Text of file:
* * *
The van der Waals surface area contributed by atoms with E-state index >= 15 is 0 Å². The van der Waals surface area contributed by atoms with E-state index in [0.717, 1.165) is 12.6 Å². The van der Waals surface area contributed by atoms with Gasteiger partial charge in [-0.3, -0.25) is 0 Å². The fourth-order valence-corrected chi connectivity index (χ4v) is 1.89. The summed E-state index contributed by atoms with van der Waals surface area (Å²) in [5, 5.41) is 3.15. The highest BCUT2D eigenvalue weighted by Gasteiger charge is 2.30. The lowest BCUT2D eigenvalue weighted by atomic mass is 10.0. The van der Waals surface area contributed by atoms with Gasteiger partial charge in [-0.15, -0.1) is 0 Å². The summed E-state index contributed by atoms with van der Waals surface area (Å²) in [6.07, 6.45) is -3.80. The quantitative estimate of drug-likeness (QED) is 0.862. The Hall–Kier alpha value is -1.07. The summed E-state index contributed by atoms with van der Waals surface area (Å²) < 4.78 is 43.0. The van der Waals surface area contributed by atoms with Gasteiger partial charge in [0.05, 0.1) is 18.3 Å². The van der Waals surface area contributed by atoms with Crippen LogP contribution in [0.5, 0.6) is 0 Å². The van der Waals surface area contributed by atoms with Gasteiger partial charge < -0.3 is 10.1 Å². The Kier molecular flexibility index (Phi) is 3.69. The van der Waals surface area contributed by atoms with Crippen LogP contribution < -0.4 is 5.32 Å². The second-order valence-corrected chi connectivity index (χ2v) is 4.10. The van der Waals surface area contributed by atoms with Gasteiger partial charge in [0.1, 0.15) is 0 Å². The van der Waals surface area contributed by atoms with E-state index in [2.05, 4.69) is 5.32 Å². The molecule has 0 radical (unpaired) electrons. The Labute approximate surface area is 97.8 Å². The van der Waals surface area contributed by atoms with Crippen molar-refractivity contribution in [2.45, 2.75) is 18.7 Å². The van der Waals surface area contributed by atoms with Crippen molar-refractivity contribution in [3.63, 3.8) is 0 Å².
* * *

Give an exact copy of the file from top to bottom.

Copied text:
The van der Waals surface area contributed by atoms with E-state index >= 15 is 0 Å². The van der Waals surface area contributed by atoms with E-state index in [0.717, 1.165) is 12.6 Å². The van der Waals surface area contributed by atoms with Gasteiger partial charge in [-0.3, -0.25) is 0 Å². The fourth-order valence-corrected chi connectivity index (χ4v) is 1.89. The summed E-state index contributed by atoms with van der Waals surface area (Å²) in [5, 5.41) is 3.15. The highest BCUT2D eigenvalue weighted by Gasteiger charge is 2.30. The lowest BCUT2D eigenvalue weighted by atomic mass is 10.0. The van der Waals surface area contributed by atoms with Gasteiger partial charge in [-0.15, -0.1) is 0 Å². The summed E-state index contributed by atoms with van der Waals surface area (Å²) in [6.07, 6.45) is -3.80. The quantitative estimate of drug-likeness (QED) is 0.862. The Hall–Kier alpha value is -1.07. The summed E-state index contributed by atoms with van der Waals surface area (Å²) < 4.78 is 43.0. The van der Waals surface area contributed by atoms with Gasteiger partial charge in [0.05, 0.1) is 18.3 Å². The van der Waals surface area contributed by atoms with Crippen LogP contribution in [0.5, 0.6) is 0 Å². The van der Waals surface area contributed by atoms with Gasteiger partial charge < -0.3 is 10.1 Å². The Kier molecular flexibility index (Phi) is 3.69. The van der Waals surface area contributed by atoms with Crippen LogP contribution < -0.4 is 5.32 Å². The second-order valence-corrected chi connectivity index (χ2v) is 4.10. The van der Waals surface area contributed by atoms with Gasteiger partial charge in [0.1, 0.15) is 0 Å². The van der Waals surface area contributed by atoms with E-state index in [2.05, 4.69) is 5.32 Å². The molecule has 0 radical (unpaired) electrons. The Labute approximate surface area is 97.8 Å². The van der Waals surface area contributed by atoms with Crippen molar-refractivity contribution in [2.45, 2.75) is 18.7 Å². The van der Waals surface area contributed by atoms with Crippen molar-refractivity contribution in [3.63, 3.8) is 0 Å².